Today's postings

  1. [Baren 39318] Re: International shipping: tax question ("Clive.ca")
  2. [Baren 39319] Re: International shipping: tax question (Bette Wappner)
  3. [Baren 39320] Re: International shipping: tax question (Charles Morgan)
  4. [Baren 39321] Re: International shipping: tax question (David Bull)
  5. [Baren 39322] Re: International shipping: tax question (Bette Wappner)
  6. [Baren 39323] Re: International shipping: tax question (David Bull)
  7. [Baren 39324] Baren Member blogs: Update Notification (Blog Manager)
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Message 1
From: "Clive.ca"
Date: Sat, 11 Jul 2009 02:15:18 GMT
Subject: [Baren 39318] Re: International shipping: tax question
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My postal worker said Canada is one of the cheapest places to send mail.
Carol Lyons
Irvington, NY

That's because Canada Post didn't charge for storing it for three
weeks, Carol:-)
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Message 2
From: Bette Wappner
Date: Sat, 11 Jul 2009 02:23:27 GMT
Subject: [Baren 39319] Re: International shipping: tax question
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Louise and others,

Please give FedEx another chance. My husband works for them and I
think its a very good company. We can all have bad experiences with
any carrier because mistakes can happen.

And with my personal experience, unfortunately with all carriers it
seems, that the least amount of problems come when you don't claim
high or any value or claim it as expensive art, etc. Most Bareners
have already mentioned to just describe your print(s) as: "printed
matter". That's what I do and there is no hassle.

Dave Bull would probably have some very good advice since has shipped
abroad for many years.

Thank you.
Sincerely,
Bette Norcross Wappner
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Message 3
From: Charles Morgan
Date: Sat, 11 Jul 2009 02:51:19 GMT
Subject: [Baren 39320] Re: International shipping: tax question
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Just about any parcel brought into Canada by FedEx or UPS will be charged $40 to $50 by FedEx or UPS as a "brokerage" fee just to bring it through customs. The standard mail services have to bring things through customs, but they do not charge you to do so.

FedEx may well be a fine company, but they gouge you to take things across the border, compared to the postal service. Also, the last time I checked, FedEx is the most expensive way to send things. UPS is second. The Postal Service is by far the cheapest.

I do not doubt that FedEx is a good company, and as reliable as any. But it is expensive.

Cheers .... Charles
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Message 4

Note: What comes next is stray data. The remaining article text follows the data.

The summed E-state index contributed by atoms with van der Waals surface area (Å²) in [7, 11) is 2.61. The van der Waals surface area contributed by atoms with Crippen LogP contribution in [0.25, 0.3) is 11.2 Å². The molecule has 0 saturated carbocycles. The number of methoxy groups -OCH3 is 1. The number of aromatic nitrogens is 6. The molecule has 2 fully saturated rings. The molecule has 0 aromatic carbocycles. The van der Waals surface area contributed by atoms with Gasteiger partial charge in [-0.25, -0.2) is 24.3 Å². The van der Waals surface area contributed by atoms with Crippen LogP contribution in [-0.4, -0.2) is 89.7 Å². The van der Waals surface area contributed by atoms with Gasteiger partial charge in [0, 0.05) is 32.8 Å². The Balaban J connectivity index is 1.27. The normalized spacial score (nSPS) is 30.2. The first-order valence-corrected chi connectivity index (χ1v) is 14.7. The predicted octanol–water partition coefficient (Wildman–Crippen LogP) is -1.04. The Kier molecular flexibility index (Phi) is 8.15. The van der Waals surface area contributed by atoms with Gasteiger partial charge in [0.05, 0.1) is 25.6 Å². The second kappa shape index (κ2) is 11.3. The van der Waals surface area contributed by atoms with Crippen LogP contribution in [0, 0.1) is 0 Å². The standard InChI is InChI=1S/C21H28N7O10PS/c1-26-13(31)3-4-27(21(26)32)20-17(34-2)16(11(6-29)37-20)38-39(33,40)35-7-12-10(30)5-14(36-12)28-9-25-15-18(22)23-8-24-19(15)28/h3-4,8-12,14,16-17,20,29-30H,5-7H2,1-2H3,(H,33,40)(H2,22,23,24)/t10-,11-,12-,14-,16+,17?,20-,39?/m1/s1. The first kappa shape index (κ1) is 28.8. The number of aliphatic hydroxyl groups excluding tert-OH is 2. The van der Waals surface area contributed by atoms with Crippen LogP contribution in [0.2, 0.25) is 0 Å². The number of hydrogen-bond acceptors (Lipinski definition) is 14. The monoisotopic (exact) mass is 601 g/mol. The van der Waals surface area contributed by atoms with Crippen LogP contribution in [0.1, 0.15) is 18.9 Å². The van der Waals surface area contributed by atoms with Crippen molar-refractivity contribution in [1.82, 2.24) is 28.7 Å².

From: David Bull
Date: Sat, 11 Jul 2009 02:52:58 GMT
Subject: [Baren 39321] Re: International shipping: tax question
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> Dave Bull would probably have some very good advice
> since he has shipped abroad for many years

Well, I of course have no experience shipping _from_ the US, which I
think is what the original question was about, but anyway, here's a
quick recap of my own experience - all shipping _from_ Japan.

To the US:
Although our US friends like to complain about their postal services,
from my point of view the US is the easiest, safest, most reliable,
least problematic country of them all.

I ship smaller individual prints (to subscribers) in custom cardboard
packages like this one:
http://woodblock.com/box/images/postage_mini.jpg

They go via 'Small Packet' and/or 'Printed Matter'. I put the real
value on the label. They are not trackable, nor are they insured. But
the US is _very_ casual about import duties, and although these prints
are technically dutiable, in practice they never get stopped or
charged at all. They go straight through. And in 20 years, I have
never had so much as a single one go missing.

For sets of prints, or people who want faster shipping, I use the
international EMS service. This is the post office's 'answer' to the
FedEx type of company. It's very fast, very reliable, and fully
trackable. It of course costs more than Small Packet stuff, but it is
not unreasonable at all.


To Europe (continental):
I use the same methods as I do for the US, but the results are a bit
different.

The 'I got it!' report from the customer usually comes quicker than
such reports from US based customers. This makes sense, given the
geographical factors (far smaller delivery areas).

One major difference is that _larger_ packages (and all the ones that
go by EMS) get stopped by the Customs of the arrival country. The
recipient is usually charged a VAT (kind of a sales tax), and